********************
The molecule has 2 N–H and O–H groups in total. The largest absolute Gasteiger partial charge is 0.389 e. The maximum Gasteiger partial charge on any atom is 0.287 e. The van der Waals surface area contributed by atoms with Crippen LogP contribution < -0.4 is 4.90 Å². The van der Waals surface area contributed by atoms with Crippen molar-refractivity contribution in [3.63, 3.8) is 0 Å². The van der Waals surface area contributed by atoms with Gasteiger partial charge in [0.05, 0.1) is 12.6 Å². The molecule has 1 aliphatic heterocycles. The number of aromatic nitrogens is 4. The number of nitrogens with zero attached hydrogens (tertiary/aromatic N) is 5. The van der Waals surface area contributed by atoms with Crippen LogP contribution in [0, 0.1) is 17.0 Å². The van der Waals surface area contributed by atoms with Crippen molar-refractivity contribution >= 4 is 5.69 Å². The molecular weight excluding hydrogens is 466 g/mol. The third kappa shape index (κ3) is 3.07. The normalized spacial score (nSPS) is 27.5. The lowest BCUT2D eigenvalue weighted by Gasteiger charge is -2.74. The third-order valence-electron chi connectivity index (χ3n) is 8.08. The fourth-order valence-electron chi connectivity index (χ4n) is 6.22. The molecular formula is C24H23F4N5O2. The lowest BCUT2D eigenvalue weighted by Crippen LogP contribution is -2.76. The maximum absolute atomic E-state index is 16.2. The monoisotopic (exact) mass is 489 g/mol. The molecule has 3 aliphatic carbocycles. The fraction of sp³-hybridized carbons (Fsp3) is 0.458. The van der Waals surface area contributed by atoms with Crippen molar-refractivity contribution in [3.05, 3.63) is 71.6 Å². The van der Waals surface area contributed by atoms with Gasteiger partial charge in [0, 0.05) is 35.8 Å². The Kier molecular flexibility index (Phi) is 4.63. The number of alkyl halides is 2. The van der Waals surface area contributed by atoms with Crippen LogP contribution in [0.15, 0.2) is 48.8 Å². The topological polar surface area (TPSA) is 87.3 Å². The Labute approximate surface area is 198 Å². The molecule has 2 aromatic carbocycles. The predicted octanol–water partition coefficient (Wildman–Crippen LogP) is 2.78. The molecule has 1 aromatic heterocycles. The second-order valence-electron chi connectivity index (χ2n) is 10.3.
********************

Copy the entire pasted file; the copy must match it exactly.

The molecule has 2 N–H and O–H groups in total. The largest absolute Gasteiger partial charge is 0.389 e. The maximum Gasteiger partial charge on any atom is 0.287 e. The van der Waals surface area contributed by atoms with Crippen LogP contribution < -0.4 is 4.90 Å². The van der Waals surface area contributed by atoms with Crippen molar-refractivity contribution in [3.63, 3.8) is 0 Å². The van der Waals surface area contributed by atoms with Gasteiger partial charge in [0.05, 0.1) is 12.6 Å². The molecule has 1 aliphatic heterocycles. The number of aromatic nitrogens is 4. The number of nitrogens with zero attached hydrogens (tertiary/aromatic N) is 5. The van der Waals surface area contributed by atoms with Crippen LogP contribution in [0, 0.1) is 17.0 Å². The van der Waals surface area contributed by atoms with Crippen molar-refractivity contribution >= 4 is 5.69 Å². The molecular weight excluding hydrogens is 466 g/mol. The third kappa shape index (κ3) is 3.07. The normalized spacial score (nSPS) is 27.5. The lowest BCUT2D eigenvalue weighted by Gasteiger charge is -2.74. The third-order valence-electron chi connectivity index (χ3n) is 8.08. The fourth-order valence-electron chi connectivity index (χ4n) is 6.22. The molecular formula is C24H23F4N5O2. The lowest BCUT2D eigenvalue weighted by Crippen LogP contribution is -2.76. The maximum absolute atomic E-state index is 16.2. The monoisotopic (exact) mass is 489 g/mol. The molecule has 3 aliphatic carbocycles. The fraction of sp³-hybridized carbons (Fsp3) is 0.458. The van der Waals surface area contributed by atoms with Crippen molar-refractivity contribution in [3.05, 3.63) is 71.6 Å². The van der Waals surface area contributed by atoms with Gasteiger partial charge in [0, 0.05) is 35.8 Å². The Kier molecular flexibility index (Phi) is 4.63. The number of alkyl halides is 2. The van der Waals surface area contributed by atoms with Crippen LogP contribution in [0.15, 0.2) is 48.8 Å². The topological polar surface area (TPSA) is 87.3 Å². The Labute approximate surface area is 198 Å². The molecule has 2 aromatic carbocycles. The predicted octanol–water partition coefficient (Wildman–Crippen LogP) is 2.78. The molecule has 1 aromatic heterocycles. The second-order valence-electron chi connectivity index (χ2n) is 10.3.